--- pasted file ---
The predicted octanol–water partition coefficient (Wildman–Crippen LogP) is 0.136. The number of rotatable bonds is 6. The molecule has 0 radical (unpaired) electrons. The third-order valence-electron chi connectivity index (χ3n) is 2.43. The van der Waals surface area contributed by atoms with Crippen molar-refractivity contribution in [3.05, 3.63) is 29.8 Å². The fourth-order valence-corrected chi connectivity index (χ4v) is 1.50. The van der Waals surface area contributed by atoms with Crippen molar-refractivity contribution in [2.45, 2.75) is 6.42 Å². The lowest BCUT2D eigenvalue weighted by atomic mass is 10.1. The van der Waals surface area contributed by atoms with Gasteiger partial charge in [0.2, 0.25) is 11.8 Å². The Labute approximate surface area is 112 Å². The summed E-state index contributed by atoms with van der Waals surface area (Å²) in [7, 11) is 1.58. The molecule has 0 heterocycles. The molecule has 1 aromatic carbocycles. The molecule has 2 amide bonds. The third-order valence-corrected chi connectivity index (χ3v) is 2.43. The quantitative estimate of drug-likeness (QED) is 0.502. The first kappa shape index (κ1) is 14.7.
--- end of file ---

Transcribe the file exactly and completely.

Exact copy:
The predicted octanol–water partition coefficient (Wildman–Crippen LogP) is 0.136. The number of rotatable bonds is 6. The molecule has 0 radical (unpaired) electrons. The third-order valence-electron chi connectivity index (χ3n) is 2.43. The van der Waals surface area contributed by atoms with Crippen molar-refractivity contribution in [3.05, 3.63) is 29.8 Å². The fourth-order valence-corrected chi connectivity index (χ4v) is 1.50. The van der Waals surface area contributed by atoms with Crippen molar-refractivity contribution in [2.45, 2.75) is 6.42 Å². The lowest BCUT2D eigenvalue weighted by atomic mass is 10.1. The van der Waals surface area contributed by atoms with Gasteiger partial charge in [0.2, 0.25) is 11.8 Å². The Labute approximate surface area is 112 Å². The summed E-state index contributed by atoms with van der Waals surface area (Å²) in [7, 11) is 1.58. The molecule has 0 heterocycles. The molecule has 1 aromatic carbocycles. The molecule has 2 amide bonds. The third-order valence-corrected chi connectivity index (χ3v) is 2.43. The quantitative estimate of drug-likeness (QED) is 0.502. The first kappa shape index (κ1) is 14.7.